Does it have to be included in the somatic component? If a spell has a material component, you need to handle that component when you cast the spell PH, If a spell has a somatic component, you can use the hand that performs the somatic component to also handle the material component. She likes to wade into melee combat with a mace in one hand and a shield in the other. She uses the holy symbol as her spellcasting focus, so she needs to have the shield in hand when she casts a cleric spell that has a material component.
If the spell, such as aid, also has a somatic component, she can perform that component with the shield hand and keep holding the mace in the other. They could give a baseline for everyone to work form, so we know what needs clarified in Session 0. I say could because I don't think most people follow him in the day to day, so I don't think its as useful as could be in advance sometimes since its in tweets. I'm completely sorry, I misunderstood your question.
I'm not actually familiar with his ruling being one of the people that doesn't often follow his tweets. Seems to imply that it works fine, it just doesn't add or subtract anything, since you're brandishing your focus to take care of the somatic components, and the focus is also the nothing the spell requires. Knowing Crawford he could have modified that statement later though. Also his 'how your caster looks' thing seems like a weird thing to really bring up and kindof irrelevant, since its more about the situation you find yourself in.
I replied to you by mistake cuz I clicked the wrong button, then you replied to me seemingly thinking reasonably, that I was the person you were engaged in conversation with. Which means that unless a spell has a material component I must have a free hand to cast spells. So if I can't use my wand for generic somatic components, why not carry around a component pouch that sits on my belt instead of staying in my hand?
The problem is that override has completely misrepresented it. According to another ruling https: The only exception would be if the material component was not a free one, however you need a hand for that regardless of your choice to have a focus or component pouch. This issue just outright doesn't exist through any rulings I've found. Uh, that SA is saying that if your somatic spell does not have a material component then you need to drop your focus to have a free hand. Which is exactly the stupid ruling we are complaining about. I've been saying he's a hack for over a year now.
Instead of using clear concise terminology they constantly over complicate all the wordings so that they can just "clarify" it later and save time on proper playtesting. I thought arcane focuses only removed the need for material components anyway They are also supposed to not obstruct your somatic components.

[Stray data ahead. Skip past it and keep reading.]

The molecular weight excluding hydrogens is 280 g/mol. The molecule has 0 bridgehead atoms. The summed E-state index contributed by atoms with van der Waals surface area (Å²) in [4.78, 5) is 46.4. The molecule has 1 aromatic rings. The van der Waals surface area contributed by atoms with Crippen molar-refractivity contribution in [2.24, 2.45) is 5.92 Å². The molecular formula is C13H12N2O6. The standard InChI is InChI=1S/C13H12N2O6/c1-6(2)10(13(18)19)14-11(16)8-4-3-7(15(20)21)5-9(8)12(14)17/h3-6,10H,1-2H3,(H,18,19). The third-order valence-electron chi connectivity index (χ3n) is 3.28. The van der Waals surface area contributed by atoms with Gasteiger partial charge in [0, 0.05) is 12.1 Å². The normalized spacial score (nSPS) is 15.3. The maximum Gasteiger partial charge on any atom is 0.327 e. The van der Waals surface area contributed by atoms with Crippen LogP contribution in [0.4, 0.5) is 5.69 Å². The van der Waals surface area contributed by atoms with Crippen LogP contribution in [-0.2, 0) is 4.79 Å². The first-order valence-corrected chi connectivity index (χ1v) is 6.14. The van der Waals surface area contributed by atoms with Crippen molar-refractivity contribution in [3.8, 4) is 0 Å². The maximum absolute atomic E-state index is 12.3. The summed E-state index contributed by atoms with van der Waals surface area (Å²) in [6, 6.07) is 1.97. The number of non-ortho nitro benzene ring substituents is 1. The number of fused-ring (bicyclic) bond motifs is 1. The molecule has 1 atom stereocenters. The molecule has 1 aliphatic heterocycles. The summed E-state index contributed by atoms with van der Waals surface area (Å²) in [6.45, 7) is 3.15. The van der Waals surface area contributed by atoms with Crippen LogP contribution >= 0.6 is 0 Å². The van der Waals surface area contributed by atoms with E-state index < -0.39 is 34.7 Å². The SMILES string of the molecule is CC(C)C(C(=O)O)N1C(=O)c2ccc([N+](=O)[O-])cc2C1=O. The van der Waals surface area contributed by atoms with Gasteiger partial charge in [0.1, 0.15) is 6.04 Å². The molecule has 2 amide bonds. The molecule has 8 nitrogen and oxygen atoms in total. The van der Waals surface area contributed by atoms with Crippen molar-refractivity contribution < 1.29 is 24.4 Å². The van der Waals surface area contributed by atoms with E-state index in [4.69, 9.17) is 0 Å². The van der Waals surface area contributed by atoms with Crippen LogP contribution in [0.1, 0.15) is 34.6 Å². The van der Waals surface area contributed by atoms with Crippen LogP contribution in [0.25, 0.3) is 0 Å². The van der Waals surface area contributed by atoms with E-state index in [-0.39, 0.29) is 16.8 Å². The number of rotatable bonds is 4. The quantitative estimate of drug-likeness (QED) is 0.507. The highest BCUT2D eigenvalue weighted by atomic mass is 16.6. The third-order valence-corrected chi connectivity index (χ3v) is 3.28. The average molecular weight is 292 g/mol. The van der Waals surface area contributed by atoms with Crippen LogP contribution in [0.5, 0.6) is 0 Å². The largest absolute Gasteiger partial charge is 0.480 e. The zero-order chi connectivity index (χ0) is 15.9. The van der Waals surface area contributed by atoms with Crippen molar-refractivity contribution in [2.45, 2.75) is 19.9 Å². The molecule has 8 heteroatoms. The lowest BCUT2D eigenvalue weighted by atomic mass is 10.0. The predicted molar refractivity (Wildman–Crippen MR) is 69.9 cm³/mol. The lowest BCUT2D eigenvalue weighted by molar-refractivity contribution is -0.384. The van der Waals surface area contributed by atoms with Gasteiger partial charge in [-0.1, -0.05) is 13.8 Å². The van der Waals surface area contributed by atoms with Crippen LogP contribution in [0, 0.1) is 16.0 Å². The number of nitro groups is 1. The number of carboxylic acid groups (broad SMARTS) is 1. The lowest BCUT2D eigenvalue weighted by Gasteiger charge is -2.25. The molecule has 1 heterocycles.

Except Crawford thinks that they should obstruct your somatic components if your spell doesn't have material components. Which overcomplicates what should be a fairly simple issue. That is not true though. Somatic says you need a free hand to cast spells.
That is the general rule. Under material components it says that if a spell has both somatic and material components, you can use the same hand as the one holding the focus. It totally makes sense and it doesnt break half caster classes at all. Plebbit as always exagerating by minor inconviniences. How does it make sense from a design perspective for wizards to throw their staves to the ground before they can cast a spell unless it has material components - it's an unnecessary complication, unnecessary complications are why 4th edition sucked. How does his ruling break half the caster classes?
The ruling that's been linked further in the chain just states that you don't need an Arcane focus to cast a spell without material components, which is how Arcane focus's work.
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Meanwhile, another ruling and errata , https: Directly states that you can hold your wand, rod, or whatever form your focus takes, and cast spells with somatic components with that same hand. This "asinine" ruling that "breaks half the caster classes" literally doesn't do anything that the books don't do. And the books don't do that either! They are, as Jeremy states, a distinction made purely for flavor. You can only use a wand for somatic components if it also has material components, otherwise you must drop your focus. It's a silly ruling that makes the game unnecessarily complicated.